Pope Francis on Yemen, Venezuela and the abuse of nuns by clergy
During a 45-minute press conference on the flight from Abu Dhabi to Rome, Pope Francis answered questions about whether the Holy See would be ready to act as a mediator to avoid a civil war in Venezuela, the problem of the sexual abuse of nuns by clergy in the Catholic Church and the humanitarian crisis in Yemen. The following text is based on a translation by a group of English-speaking journalists on the plane, including the author, and could be subject to modification when the Vatican provides an official text.
Is the Vatican ready to mediate to avoid a civil war in Venezuela?
Referring to the fact that Venezuela appears to be on the brink of a civil war, a Spanish-speaking journalist recalled that decades ago, the Holy See mediated a peaceful solution to the conflict between Argentina and Chile when the two countries were on the brink of war and asked the pope whether the Holy See is ready to engage in a similar mediation to avoid a civil war in Venezuela.
Pope Francis responded by acknowledging that the Holy See’s intervention under John Paul II in the Argentina-Chile conflict “was a very courageous act that avoided a war that was about to break out.” But he pointed out that “there are the little steps” that must be taken before such an intervention, and “the last [step] is mediation.” He said that in all diplomacy there are “little initial steps or facilitators” that are the result of “the closeness of one to the other, working to start a possible dialogue.”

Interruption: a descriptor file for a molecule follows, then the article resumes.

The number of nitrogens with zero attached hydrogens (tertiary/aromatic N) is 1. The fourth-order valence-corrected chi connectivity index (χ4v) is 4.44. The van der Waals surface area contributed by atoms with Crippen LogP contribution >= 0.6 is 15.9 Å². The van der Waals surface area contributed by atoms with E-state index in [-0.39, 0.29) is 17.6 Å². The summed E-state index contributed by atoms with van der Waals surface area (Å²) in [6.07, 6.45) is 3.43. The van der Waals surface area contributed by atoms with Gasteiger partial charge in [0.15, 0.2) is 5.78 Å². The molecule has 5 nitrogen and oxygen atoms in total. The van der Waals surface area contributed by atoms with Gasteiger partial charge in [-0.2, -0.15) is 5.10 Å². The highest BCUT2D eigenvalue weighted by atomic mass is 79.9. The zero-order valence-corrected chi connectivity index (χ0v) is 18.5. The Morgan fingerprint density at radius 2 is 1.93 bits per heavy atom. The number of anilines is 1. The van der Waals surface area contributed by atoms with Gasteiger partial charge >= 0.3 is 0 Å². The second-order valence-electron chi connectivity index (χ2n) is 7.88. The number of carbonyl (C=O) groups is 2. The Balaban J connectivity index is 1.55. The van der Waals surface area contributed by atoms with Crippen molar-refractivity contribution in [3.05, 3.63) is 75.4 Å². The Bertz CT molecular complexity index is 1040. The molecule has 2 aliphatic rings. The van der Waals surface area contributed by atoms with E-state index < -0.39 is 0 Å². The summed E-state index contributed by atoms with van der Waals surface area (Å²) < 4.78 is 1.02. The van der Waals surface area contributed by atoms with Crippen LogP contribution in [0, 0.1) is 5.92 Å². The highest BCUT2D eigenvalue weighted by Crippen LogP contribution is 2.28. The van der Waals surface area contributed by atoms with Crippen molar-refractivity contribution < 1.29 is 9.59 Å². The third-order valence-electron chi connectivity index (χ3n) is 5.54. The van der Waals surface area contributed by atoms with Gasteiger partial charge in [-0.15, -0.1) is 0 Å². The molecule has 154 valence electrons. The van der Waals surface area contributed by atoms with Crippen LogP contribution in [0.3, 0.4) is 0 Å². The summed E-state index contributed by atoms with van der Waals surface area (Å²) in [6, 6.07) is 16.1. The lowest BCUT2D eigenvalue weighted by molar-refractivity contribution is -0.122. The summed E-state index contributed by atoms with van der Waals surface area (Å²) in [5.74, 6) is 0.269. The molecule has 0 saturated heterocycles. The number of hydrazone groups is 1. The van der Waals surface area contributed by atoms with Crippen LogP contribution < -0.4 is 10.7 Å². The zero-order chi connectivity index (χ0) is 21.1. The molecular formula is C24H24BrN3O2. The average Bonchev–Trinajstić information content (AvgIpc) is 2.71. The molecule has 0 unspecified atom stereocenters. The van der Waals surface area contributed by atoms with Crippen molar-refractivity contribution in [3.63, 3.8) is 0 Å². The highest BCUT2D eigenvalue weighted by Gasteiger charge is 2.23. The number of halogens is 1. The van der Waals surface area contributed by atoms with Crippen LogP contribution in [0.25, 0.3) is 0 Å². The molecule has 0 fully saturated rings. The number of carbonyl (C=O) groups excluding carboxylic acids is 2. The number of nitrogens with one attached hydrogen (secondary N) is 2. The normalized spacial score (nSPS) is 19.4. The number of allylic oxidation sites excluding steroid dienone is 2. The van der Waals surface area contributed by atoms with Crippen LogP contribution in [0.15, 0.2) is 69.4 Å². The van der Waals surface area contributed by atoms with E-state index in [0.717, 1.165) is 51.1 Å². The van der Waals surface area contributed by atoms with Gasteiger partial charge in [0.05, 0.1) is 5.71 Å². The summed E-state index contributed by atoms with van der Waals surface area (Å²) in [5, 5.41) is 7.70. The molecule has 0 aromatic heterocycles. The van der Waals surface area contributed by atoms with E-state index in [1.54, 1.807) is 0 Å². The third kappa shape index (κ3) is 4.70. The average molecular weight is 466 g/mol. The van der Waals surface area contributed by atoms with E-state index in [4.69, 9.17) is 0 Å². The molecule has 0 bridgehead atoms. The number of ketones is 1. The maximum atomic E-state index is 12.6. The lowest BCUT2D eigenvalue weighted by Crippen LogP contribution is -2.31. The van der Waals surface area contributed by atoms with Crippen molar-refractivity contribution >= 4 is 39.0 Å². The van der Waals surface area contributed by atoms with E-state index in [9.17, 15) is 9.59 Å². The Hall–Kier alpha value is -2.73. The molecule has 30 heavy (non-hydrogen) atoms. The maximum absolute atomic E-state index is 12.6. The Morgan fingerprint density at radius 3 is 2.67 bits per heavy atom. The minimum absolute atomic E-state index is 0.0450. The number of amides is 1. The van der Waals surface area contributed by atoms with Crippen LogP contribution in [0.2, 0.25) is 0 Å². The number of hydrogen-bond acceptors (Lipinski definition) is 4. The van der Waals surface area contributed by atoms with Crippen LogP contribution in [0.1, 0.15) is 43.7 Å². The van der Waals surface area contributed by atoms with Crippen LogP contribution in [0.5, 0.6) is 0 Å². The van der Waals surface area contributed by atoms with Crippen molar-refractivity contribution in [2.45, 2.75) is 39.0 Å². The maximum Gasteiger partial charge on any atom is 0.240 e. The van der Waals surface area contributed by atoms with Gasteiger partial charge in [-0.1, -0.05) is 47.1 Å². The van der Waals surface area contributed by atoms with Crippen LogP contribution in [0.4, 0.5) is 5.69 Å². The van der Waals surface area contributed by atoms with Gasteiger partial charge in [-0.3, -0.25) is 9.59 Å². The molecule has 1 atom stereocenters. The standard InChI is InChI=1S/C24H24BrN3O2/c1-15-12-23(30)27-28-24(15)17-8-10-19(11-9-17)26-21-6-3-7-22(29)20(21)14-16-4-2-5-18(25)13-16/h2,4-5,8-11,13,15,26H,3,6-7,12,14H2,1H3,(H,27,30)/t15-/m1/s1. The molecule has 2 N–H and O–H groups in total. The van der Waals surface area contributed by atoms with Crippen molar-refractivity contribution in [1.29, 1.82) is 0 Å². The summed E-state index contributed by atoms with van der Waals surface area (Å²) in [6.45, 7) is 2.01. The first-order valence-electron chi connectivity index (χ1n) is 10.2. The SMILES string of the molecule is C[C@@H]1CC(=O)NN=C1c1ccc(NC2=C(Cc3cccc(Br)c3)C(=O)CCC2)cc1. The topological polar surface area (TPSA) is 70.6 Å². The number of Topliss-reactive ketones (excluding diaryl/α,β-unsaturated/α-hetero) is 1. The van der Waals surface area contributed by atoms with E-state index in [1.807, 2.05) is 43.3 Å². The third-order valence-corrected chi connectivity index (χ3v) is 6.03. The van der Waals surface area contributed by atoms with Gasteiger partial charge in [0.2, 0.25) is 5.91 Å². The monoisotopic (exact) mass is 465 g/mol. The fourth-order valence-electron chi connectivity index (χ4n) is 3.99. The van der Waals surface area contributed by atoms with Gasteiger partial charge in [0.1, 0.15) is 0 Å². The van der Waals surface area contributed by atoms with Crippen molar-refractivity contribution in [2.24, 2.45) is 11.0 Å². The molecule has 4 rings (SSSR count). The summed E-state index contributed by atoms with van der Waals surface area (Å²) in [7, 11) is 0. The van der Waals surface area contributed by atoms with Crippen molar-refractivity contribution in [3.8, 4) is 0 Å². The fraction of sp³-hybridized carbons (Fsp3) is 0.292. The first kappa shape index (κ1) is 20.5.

If both Nicolás Maduro and Juan Guaidó ask for the Holy See’s mediation, the pope said, “we are open to this.”
“One does this in diplomacy,” Francis said and, perhaps hinting that the Holy See was already taking such steps in Venezuela, added, “I believe my secretary of state could explainall the different steps it is possible to do.”
He confirmed that before his trip to Abu Dhabi “a letter had arrived, a diplomatic dossier from [Venezuela’s president Nicolás] Maduro.” But, he added, “I still have not read this letter.”
“We can see what can be done,” Francis said. “It is necessary [to act].” But he emphasized that “the initial conditions” for the Holy See’s intervention “are that both sides need to ask for it.” If both Mr. Maduro and Juan Guaidó, the president of the national assembly who has declared himself the interim president of the country, ask for such mediation, the pope said, “we are open to this.”
Pope Francis said that “it is the same when there is a problem between husband and wife and they go to the parish priest. One either wants it or doesn’t want it, but always it must be requested or wanted by both of the parties. This is the secret.”
The sexual abuse of nuns by Catholic clergy
A journalist drew Pope Francis’ attention to the fact that last week “Women Church World,” a monthly magazine distributed alongside the Vatican newspaper L'Osservatore Romano, published an article on the sexual abuse of nuns by clergy in the Catholic Church. In November, the International Union of Women Religious Superiors condemned such abuse and vowed to help sisters report it and seek justice. Given that in a few weeks the Vatican will hold a meeting on the abuse of minors by clergy, the pope was asked, “Can we expect the Holy See to do something also about this other problem, maybe with a document, guidelines?”